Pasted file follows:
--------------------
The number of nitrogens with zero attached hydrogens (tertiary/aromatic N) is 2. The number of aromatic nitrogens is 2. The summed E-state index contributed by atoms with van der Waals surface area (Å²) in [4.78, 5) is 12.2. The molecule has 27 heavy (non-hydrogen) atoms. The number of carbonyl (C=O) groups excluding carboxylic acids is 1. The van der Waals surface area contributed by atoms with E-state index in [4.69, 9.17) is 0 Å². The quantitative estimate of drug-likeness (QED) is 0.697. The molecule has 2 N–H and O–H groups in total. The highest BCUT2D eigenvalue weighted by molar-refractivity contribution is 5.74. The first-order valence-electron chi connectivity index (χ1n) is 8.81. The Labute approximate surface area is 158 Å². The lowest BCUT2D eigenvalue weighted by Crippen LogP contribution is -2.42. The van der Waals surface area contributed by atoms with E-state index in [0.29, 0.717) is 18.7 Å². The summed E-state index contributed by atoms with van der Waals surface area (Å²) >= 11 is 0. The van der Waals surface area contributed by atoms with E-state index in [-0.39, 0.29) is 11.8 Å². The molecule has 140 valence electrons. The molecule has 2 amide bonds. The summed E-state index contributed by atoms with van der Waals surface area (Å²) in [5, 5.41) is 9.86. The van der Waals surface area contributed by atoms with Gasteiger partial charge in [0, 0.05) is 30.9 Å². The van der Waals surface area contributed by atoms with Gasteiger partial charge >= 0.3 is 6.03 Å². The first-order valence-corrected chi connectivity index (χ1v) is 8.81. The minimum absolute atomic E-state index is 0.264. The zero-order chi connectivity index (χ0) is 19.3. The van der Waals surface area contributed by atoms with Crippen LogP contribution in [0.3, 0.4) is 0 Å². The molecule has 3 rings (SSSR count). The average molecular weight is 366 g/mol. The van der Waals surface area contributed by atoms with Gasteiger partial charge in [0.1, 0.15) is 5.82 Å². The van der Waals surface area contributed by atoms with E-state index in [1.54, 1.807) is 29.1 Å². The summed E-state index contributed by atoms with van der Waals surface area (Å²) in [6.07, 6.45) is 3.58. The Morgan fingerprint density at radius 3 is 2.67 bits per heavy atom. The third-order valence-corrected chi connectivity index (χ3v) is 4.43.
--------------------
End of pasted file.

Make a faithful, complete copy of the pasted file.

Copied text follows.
The number of nitrogens with zero attached hydrogens (tertiary/aromatic N) is 2. The number of aromatic nitrogens is 2. The summed E-state index contributed by atoms with van der Waals surface area (Å²) in [4.78, 5) is 12.2. The molecule has 27 heavy (non-hydrogen) atoms. The number of carbonyl (C=O) groups excluding carboxylic acids is 1. The van der Waals surface area contributed by atoms with E-state index in [4.69, 9.17) is 0 Å². The quantitative estimate of drug-likeness (QED) is 0.697. The molecule has 2 N–H and O–H groups in total. The highest BCUT2D eigenvalue weighted by molar-refractivity contribution is 5.74. The first-order valence-electron chi connectivity index (χ1n) is 8.81. The Labute approximate surface area is 158 Å². The lowest BCUT2D eigenvalue weighted by Crippen LogP contribution is -2.42. The van der Waals surface area contributed by atoms with E-state index in [0.29, 0.717) is 18.7 Å². The summed E-state index contributed by atoms with van der Waals surface area (Å²) >= 11 is 0. The van der Waals surface area contributed by atoms with E-state index in [-0.39, 0.29) is 11.8 Å². The molecule has 140 valence electrons. The molecule has 2 amide bonds. The summed E-state index contributed by atoms with van der Waals surface area (Å²) in [5, 5.41) is 9.86. The van der Waals surface area contributed by atoms with Gasteiger partial charge in [0, 0.05) is 30.9 Å². The van der Waals surface area contributed by atoms with Gasteiger partial charge >= 0.3 is 6.03 Å². The first-order valence-corrected chi connectivity index (χ1v) is 8.81. The minimum absolute atomic E-state index is 0.264. The zero-order chi connectivity index (χ0) is 19.3. The van der Waals surface area contributed by atoms with Crippen LogP contribution in [0.3, 0.4) is 0 Å². The molecule has 3 rings (SSSR count). The average molecular weight is 366 g/mol. The van der Waals surface area contributed by atoms with Gasteiger partial charge in [0.1, 0.15) is 5.82 Å². The van der Waals surface area contributed by atoms with E-state index in [1.54, 1.807) is 29.1 Å². The summed E-state index contributed by atoms with van der Waals surface area (Å²) in [6.07, 6.45) is 3.58. The Morgan fingerprint density at radius 3 is 2.67 bits per heavy atom. The third-order valence-corrected chi connectivity index (χ3v) is 4.43.